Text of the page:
Mitochondrial DNA variant in COX1 subunit significantly alters energy metabolism of geographically divergent wild isolates in Caenorhabditis elegans Journal Article

Authors: Dingley, S. D.; Polyak, E.; Ostrovsky, J.; Srinivasan, S; Lee, I.; Rosenfeld, A. B.; Tsukikawa, M.; Xiao, R.; Selak, M. A.; Coon, J. J.; Hebert, A. S.; Grimsrud, P. A.; Kwon, Y. J.; Pagliarini, D. J.; Gai, X.; Schurr, T. G.; Huttemann, M.; Nakamaru-Ogiso, E.; Falk, M. J.
Article Title: Mitochondrial DNA variant in COX1 subunit significantly alters energy metabolism of geographically divergent wild isolates in Caenorhabditis elegans
Abstract: Mitochondrial DNA (mtDNA) sequence variation can influence the penetrance of complex diseases and climatic adaptation. While studies in geographically defined human populations suggest that mtDNA mutations become fixed when they have conferred metabolic capabilities optimally suited for a specific environment, it has been challenging to definitively assign adaptive functions to specific mtDNA sequence variants in mammals. We investigated whether mtDNA genome variation functionally influences Caenorhabditis elegans wild isolates of distinct mtDNA lineages and geographic origins. We found that, relative to N2 (England) wild-type nematodes, CB4856 wild isolates from a warmer native climate (Hawaii) had a unique p.A12S amino acid substitution in the mtDNA-encoded COX1 core catalytic subunit of mitochondrial complex IV (CIV). Relative to N2, CB4856 worms grown at 20 degrees C had significantly increased CIV enzyme activity, mitochondrial matrix oxidant burden, and sensitivity to oxidative stress but had significantly reduced lifespan and mitochondrial membrane potential. Interestingly, mitochondrial membrane potential was significantly increased in CB4856 grown at its native temperature of 25 degrees C. A transmitochondrial cybrid worm strain, chpIR (M, CB4856>N2), was bred as homoplasmic for the CB4856 mtDNA genome in the N2 nuclear background. The cybrid strain also displayed significantly increased CIV activity, demonstrating that this difference results from the mtDNA-encoded p.A12S variant. However, chpIR (M, CB4856>N2) worms had significantly reduced median and maximal lifespan relative to CB4856, which may relate to their nuclear-mtDNA genome mismatch. Overall, these data suggest that C. elegans wild isolates of varying geographic origins may adapt to environmental challenges through mtDNA variation to modulate critical aspects of mitochondrial energy metabolism.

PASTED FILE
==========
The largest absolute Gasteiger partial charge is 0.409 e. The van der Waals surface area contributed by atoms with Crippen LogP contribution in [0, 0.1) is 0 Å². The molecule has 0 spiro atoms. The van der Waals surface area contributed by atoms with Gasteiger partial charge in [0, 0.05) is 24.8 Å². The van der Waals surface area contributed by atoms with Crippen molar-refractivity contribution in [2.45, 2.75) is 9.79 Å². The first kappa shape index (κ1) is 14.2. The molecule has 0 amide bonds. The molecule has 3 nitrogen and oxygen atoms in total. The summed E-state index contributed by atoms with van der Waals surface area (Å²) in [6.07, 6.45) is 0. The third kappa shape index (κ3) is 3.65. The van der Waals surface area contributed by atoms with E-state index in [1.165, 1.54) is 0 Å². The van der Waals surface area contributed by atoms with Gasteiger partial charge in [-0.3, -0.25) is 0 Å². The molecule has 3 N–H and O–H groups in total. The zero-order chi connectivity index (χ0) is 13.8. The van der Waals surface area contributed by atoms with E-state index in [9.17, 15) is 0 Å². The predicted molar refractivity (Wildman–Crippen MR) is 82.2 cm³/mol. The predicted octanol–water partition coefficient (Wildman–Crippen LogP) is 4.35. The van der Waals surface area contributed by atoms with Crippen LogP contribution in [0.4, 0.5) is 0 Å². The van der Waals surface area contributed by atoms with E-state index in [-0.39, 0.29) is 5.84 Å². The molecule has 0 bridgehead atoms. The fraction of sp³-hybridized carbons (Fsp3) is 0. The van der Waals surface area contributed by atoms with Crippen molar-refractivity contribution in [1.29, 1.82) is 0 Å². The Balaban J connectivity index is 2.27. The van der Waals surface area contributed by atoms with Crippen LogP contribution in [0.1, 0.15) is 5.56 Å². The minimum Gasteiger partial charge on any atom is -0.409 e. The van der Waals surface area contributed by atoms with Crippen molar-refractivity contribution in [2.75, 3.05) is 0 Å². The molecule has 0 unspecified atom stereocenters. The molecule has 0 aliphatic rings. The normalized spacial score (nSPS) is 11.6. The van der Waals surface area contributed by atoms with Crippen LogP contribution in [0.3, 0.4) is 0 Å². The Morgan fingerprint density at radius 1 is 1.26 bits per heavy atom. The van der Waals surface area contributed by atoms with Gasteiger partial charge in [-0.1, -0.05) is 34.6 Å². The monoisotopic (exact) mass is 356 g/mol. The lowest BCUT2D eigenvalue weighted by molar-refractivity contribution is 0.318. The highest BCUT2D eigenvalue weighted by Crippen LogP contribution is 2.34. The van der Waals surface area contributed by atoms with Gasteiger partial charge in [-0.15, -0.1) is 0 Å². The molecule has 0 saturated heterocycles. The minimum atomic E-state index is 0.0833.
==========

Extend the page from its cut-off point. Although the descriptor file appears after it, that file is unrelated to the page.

Journal Title: Journal of Molecular Biology
Volume: 426
Issue: 11
ISSN: 1089-8638; 0022-2836
Publisher: Elsevier Inc  
Journal Place: England
Date Published: 2014
Start Page: 2199
End Page: 2216
Language: eng
Notes: LR: 20150529; CI: Copyright (c) 2014; GR: K08 DK073545/DK/NIDDK NIH HHS/United States; GR: K08-DK073545/DK/NIDDK NIH HHS/United States; GR: R01 DK098672/DK/NIDDK NIH HHS/United States; GR: R01 GM097409/GM/NIGMS NIH HHS/United States; GR: R01 HD065858/HD/NICHD NIH HHS/United States; GR: R01-HD065858-01A1/HD/NICHD NIH HHS/United States; JID: 2985088R; 0 (Caenorhabditis elegans Proteins); 0 (DNA, Mitochondrial); EC (Electron Transport Complex IV); NIHMS569487; OID: NLM: NIHMS569487; OID: NLM: PMC4067970; OTO: NOTNLM; 2013/12/19 [received]; 2014/02/05 [revised]; 2014/02/06 [accepted]; 2014/02/14 [aheadofprint]; ppublish